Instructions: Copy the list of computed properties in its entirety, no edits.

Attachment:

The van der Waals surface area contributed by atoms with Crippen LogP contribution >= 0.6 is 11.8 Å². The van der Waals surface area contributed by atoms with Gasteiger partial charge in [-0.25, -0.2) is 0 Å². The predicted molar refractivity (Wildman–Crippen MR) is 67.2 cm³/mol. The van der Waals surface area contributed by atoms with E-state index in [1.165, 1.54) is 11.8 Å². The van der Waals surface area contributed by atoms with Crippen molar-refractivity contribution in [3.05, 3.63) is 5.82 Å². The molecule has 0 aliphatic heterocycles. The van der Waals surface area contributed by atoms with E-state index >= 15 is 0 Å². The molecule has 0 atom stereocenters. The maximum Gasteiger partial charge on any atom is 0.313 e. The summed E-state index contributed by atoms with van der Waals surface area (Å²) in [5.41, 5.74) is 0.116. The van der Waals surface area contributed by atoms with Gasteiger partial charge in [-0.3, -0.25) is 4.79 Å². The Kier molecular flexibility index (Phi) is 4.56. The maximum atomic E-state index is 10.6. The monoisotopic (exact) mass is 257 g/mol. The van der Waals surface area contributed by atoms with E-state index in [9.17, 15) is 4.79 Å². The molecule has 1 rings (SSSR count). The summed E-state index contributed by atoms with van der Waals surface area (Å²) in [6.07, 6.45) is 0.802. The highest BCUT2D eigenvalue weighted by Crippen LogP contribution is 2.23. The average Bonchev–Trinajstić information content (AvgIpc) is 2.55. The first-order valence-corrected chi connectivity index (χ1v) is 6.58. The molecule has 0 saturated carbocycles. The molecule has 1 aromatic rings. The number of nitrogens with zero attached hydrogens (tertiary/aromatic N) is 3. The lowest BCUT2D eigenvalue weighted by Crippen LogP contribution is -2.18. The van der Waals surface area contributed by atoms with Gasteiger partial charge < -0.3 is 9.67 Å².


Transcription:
The van der Waals surface area contributed by atoms with Crippen LogP contribution >= 0.6 is 11.8 Å². The van der Waals surface area contributed by atoms with Gasteiger partial charge in [-0.25, -0.2) is 0 Å². The predicted molar refractivity (Wildman–Crippen MR) is 67.2 cm³/mol. The van der Waals surface area contributed by atoms with E-state index in [1.165, 1.54) is 11.8 Å². The van der Waals surface area contributed by atoms with Crippen molar-refractivity contribution in [3.05, 3.63) is 5.82 Å². The molecule has 0 aliphatic heterocycles. The van der Waals surface area contributed by atoms with E-state index >= 15 is 0 Å². The molecule has 0 atom stereocenters. The maximum Gasteiger partial charge on any atom is 0.313 e. The summed E-state index contributed by atoms with van der Waals surface area (Å²) in [5.41, 5.74) is 0.116. The van der Waals surface area contributed by atoms with Gasteiger partial charge in [-0.3, -0.25) is 4.79 Å². The Kier molecular flexibility index (Phi) is 4.56. The maximum atomic E-state index is 10.6. The monoisotopic (exact) mass is 257 g/mol. The van der Waals surface area contributed by atoms with E-state index in [9.17, 15) is 4.79 Å². The molecule has 1 rings (SSSR count). The summed E-state index contributed by atoms with van der Waals surface area (Å²) in [6.07, 6.45) is 0.802. The highest BCUT2D eigenvalue weighted by Crippen LogP contribution is 2.23. The average Bonchev–Trinajstić information content (AvgIpc) is 2.55. The first-order valence-corrected chi connectivity index (χ1v) is 6.58. The molecule has 0 saturated carbocycles. The molecule has 1 aromatic rings. The number of nitrogens with zero attached hydrogens (tertiary/aromatic N) is 3. The lowest BCUT2D eigenvalue weighted by Crippen LogP contribution is -2.18. The van der Waals surface area contributed by atoms with Gasteiger partial charge < -0.3 is 9.67 Å².